An Inverted Siphon
“AN INVERTED SIPHON is built to carry a sewer under an obstruction such as an underground railway or an open watercourse. This diagram show the usual arrangement of an inverted siphon. From an inspection chamber equipped with a manhole the sewage passes through a sliding gate or penstock into an inclined passage leading to a vertical upflow channel provided with a sump.”
Pneumatic Sewage Ejector
“PNEUMATIC SEWAGE EJECTOR invented by Isaac Shone and designed to raise sewage from low-lying drains to the main sewers. Sewage coming from the inlet fills a chamber until it raises a float which opens a valve admitting air under pressure. This forces the sewage up in the discharge pipe to the main sewer.”
Junction Between Lesser and Main Sewers
“JUNCTION BETWEEN LESSER AND MAIN SEWERS is effected through a penstock and a drop pipe connecting the two. The flow through the drop pipe is controlled by the penstock, which is situated in a spacious inspection chamber. Access to the inspection chamber is given by a manhole at ground level and by a series of steps in the walls. The main sewer is at a lower level than the branch sewer, and another series of steps give access to it from the inspection chamber.”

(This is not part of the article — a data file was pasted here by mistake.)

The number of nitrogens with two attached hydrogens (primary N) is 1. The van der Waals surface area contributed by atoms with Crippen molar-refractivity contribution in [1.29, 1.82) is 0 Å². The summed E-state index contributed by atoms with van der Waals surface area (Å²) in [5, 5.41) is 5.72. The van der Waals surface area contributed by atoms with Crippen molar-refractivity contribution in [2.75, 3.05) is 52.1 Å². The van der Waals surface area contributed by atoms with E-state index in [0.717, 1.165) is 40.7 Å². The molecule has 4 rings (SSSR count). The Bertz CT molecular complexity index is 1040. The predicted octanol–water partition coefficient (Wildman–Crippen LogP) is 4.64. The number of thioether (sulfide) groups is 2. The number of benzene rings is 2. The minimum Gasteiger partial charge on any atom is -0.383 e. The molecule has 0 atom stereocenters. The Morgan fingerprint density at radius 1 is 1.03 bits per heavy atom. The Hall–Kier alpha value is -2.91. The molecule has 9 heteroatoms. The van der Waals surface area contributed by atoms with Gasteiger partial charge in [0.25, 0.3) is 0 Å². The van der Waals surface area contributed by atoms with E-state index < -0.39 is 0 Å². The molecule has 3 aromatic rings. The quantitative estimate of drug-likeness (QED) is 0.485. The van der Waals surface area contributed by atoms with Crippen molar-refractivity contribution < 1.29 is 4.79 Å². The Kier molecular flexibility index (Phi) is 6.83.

An enormous feat of engineering was involved by the building of the largest graving dock in the world, at Southampton on a site reclaimed from the sea. Named the King George V Dock, it is large enough to accommodate a vessel of 100,000 tons. One of the most important assets of a seaport is a graving dock which can accommodate the large vessels that call at that port. Southampton is a port of call for the largest liners in the world, and the King George V graving dock at this port is capable of accommodating a vessel of 100,000 tons. The Queen Mary, which sails regularly from Southampton, has a gross tonnage of 80,773, so that Southampton’s great dock will be able to accommodate vessels considerably larger than the Queen Mary if and when they should be built. The site of this great dock, the largest graving dock in the world, was once a mud flat, and the first task confronting the engineers was to reclaim the land from the sea. The whole task of reclaiming the land and building the dock was an engineering feat of immense proportions. The dock is 1,200 feet long, 135 feet wide at the entrance and 59 ft 6 in high. More than one and a quarter million cubic yards of material were removed from the site by mechanical excavators. This chapter by F E Dean describes the building of the huge graving dock and is illustrated with a section in photogravure.